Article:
Letters

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Boston-area youth need boost a T pass would offer

The state Transportation Department board voted to increase MBTA fares but urged T officials to consider discounting youth fares. Above, the Massachusetts Avenue Station.
Aram Boghosian for The Boston Globe/File
The state Transportation Department board voted to increase MBTA fares but urged T officials to consider discounting youth fares. Above, the Massachusetts Avenue Station.

RE “BOARD, T officials debate lower youth fares” (Metro, May 15): A comprehensive MBTA youth pass is long overdue. While the T sells a discounted pass to high schools for select students, many still pay to get to school and can’t afford it. Meanwhile, the T does nothing for teens and young adults who are in alternative education or for those who are entering the workforce, for whom bus fare is typically one-fourth or more of a week’s pay.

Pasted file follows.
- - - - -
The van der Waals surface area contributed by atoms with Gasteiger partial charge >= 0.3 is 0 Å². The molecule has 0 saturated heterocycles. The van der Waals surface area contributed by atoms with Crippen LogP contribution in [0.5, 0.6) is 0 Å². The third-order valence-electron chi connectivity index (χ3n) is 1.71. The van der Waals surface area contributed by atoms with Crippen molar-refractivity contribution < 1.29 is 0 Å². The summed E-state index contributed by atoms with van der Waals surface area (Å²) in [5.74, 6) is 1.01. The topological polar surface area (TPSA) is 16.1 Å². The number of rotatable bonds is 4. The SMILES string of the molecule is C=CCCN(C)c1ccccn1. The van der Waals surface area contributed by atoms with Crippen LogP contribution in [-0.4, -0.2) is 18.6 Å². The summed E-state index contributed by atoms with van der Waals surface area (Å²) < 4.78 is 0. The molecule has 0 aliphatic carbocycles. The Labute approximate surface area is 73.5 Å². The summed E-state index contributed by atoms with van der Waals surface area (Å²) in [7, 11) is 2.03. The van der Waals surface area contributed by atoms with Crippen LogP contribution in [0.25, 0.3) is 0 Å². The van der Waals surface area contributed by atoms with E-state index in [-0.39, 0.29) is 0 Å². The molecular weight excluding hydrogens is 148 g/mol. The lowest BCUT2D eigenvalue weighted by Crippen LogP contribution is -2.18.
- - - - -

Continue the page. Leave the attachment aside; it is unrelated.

It’s hard enough for city youth to thrive. Our transportation system should help give them a step up, not be stacked against them.

Kudos to John Jenkins, chairman of the board of the state Department of Transportation, for calling for a serious look at a youth pass during a board meeting this month.

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Boston-area youth have led an organized push for affordable youth fares for the last seven years. They’re joined by college students, community and senior organizations, and union members who see their own children excluded from opportunity by the T’s delays on this issue. Mayor Walsh’s recently released transition plan calls for an MBTA youth pass. It’s time for the T to act.

Kalila Barnett

Executive director

Alternatives for Community

and Environment

Roxbury

Richard M. Rogers

Executive secretary-treasurer

Greater Boston Labor Council

Boston